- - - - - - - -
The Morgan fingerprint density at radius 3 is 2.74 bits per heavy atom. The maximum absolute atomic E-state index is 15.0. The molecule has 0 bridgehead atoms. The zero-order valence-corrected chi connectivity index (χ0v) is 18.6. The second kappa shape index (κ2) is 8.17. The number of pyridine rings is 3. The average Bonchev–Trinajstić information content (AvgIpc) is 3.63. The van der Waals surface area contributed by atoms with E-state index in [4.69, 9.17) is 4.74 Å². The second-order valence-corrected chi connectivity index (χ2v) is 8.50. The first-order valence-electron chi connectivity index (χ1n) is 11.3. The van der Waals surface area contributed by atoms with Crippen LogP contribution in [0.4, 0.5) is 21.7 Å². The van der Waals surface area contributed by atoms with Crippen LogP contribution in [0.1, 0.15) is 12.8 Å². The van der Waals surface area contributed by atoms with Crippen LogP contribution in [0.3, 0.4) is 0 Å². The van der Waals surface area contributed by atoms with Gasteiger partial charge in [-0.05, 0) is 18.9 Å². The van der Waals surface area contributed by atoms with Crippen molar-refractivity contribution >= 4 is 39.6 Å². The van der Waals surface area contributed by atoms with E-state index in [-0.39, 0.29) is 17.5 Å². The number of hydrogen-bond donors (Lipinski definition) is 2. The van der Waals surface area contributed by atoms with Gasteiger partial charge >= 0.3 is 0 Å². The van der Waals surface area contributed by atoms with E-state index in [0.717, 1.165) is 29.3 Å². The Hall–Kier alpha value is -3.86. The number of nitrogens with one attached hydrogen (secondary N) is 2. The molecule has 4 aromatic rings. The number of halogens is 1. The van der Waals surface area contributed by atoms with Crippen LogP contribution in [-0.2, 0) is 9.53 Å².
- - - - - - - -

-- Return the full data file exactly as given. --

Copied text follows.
The Morgan fingerprint density at radius 3 is 2.74 bits per heavy atom. The maximum absolute atomic E-state index is 15.0. The molecule has 0 bridgehead atoms. The zero-order valence-corrected chi connectivity index (χ0v) is 18.6. The second kappa shape index (κ2) is 8.17. The number of pyridine rings is 3. The average Bonchev–Trinajstić information content (AvgIpc) is 3.63. The van der Waals surface area contributed by atoms with E-state index in [4.69, 9.17) is 4.74 Å². The second-order valence-corrected chi connectivity index (χ2v) is 8.50. The first-order valence-electron chi connectivity index (χ1n) is 11.3. The van der Waals surface area contributed by atoms with Crippen LogP contribution in [0.4, 0.5) is 21.7 Å². The van der Waals surface area contributed by atoms with Crippen LogP contribution in [0.1, 0.15) is 12.8 Å². The van der Waals surface area contributed by atoms with Crippen LogP contribution in [0.3, 0.4) is 0 Å². The van der Waals surface area contributed by atoms with Gasteiger partial charge in [-0.05, 0) is 18.9 Å². The van der Waals surface area contributed by atoms with Crippen molar-refractivity contribution >= 4 is 39.6 Å². The van der Waals surface area contributed by atoms with E-state index in [-0.39, 0.29) is 17.5 Å². The number of hydrogen-bond donors (Lipinski definition) is 2. The van der Waals surface area contributed by atoms with Gasteiger partial charge >= 0.3 is 0 Å². The van der Waals surface area contributed by atoms with E-state index in [0.717, 1.165) is 29.3 Å². The Hall–Kier alpha value is -3.86. The number of nitrogens with one attached hydrogen (secondary N) is 2. The molecule has 4 aromatic rings. The number of halogens is 1. The van der Waals surface area contributed by atoms with Crippen LogP contribution in [-0.2, 0) is 9.53 Å².